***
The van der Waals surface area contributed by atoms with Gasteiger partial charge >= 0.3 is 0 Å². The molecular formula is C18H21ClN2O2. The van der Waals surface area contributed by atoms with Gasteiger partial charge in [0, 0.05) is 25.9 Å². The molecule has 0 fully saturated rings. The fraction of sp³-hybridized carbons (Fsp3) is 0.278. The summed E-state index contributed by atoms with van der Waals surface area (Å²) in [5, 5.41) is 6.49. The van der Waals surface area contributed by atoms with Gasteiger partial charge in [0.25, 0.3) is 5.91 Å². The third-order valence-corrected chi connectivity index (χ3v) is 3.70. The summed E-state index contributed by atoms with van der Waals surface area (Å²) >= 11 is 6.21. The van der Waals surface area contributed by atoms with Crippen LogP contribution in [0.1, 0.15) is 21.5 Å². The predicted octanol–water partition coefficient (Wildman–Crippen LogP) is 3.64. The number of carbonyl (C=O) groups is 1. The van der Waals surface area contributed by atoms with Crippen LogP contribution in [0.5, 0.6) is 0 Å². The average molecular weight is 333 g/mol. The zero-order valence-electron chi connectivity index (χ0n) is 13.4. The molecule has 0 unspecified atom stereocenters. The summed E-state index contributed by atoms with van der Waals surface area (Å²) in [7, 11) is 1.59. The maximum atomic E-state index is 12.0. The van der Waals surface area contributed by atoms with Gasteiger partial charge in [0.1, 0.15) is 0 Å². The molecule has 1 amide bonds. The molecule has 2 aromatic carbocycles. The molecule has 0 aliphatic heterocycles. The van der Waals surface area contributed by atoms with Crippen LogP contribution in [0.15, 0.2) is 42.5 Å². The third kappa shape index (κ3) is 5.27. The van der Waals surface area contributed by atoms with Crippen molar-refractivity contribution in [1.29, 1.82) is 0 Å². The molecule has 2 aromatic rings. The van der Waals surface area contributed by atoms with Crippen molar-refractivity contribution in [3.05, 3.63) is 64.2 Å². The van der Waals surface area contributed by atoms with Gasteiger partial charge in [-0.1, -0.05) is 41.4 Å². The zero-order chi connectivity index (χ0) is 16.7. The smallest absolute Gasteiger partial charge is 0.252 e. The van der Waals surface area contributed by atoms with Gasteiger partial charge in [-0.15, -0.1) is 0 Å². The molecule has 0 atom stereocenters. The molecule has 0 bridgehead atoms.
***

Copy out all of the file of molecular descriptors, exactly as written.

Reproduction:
The van der Waals surface area contributed by atoms with Gasteiger partial charge >= 0.3 is 0 Å². The molecular formula is C18H21ClN2O2. The van der Waals surface area contributed by atoms with Gasteiger partial charge in [0, 0.05) is 25.9 Å². The molecule has 0 fully saturated rings. The fraction of sp³-hybridized carbons (Fsp3) is 0.278. The summed E-state index contributed by atoms with van der Waals surface area (Å²) in [5, 5.41) is 6.49. The van der Waals surface area contributed by atoms with Gasteiger partial charge in [0.25, 0.3) is 5.91 Å². The third-order valence-corrected chi connectivity index (χ3v) is 3.70. The summed E-state index contributed by atoms with van der Waals surface area (Å²) >= 11 is 6.21. The van der Waals surface area contributed by atoms with Crippen LogP contribution in [0.1, 0.15) is 21.5 Å². The predicted octanol–water partition coefficient (Wildman–Crippen LogP) is 3.64. The number of carbonyl (C=O) groups is 1. The van der Waals surface area contributed by atoms with Crippen LogP contribution in [0.5, 0.6) is 0 Å². The average molecular weight is 333 g/mol. The zero-order valence-electron chi connectivity index (χ0n) is 13.4. The molecule has 0 unspecified atom stereocenters. The summed E-state index contributed by atoms with van der Waals surface area (Å²) in [7, 11) is 1.59. The maximum atomic E-state index is 12.0. The van der Waals surface area contributed by atoms with Gasteiger partial charge in [0.1, 0.15) is 0 Å². The molecule has 1 amide bonds. The molecule has 2 aromatic carbocycles. The molecule has 0 aliphatic heterocycles. The van der Waals surface area contributed by atoms with Crippen LogP contribution in [0.15, 0.2) is 42.5 Å². The third kappa shape index (κ3) is 5.27. The van der Waals surface area contributed by atoms with Crippen molar-refractivity contribution in [1.29, 1.82) is 0 Å². The molecule has 2 aromatic rings. The van der Waals surface area contributed by atoms with Crippen molar-refractivity contribution in [3.05, 3.63) is 64.2 Å². The van der Waals surface area contributed by atoms with Gasteiger partial charge in [-0.1, -0.05) is 41.4 Å². The zero-order chi connectivity index (χ0) is 16.7. The smallest absolute Gasteiger partial charge is 0.252 e. The van der Waals surface area contributed by atoms with Gasteiger partial charge in [-0.15, -0.1) is 0 Å². The molecule has 0 atom stereocenters. The molecule has 0 bridgehead atoms.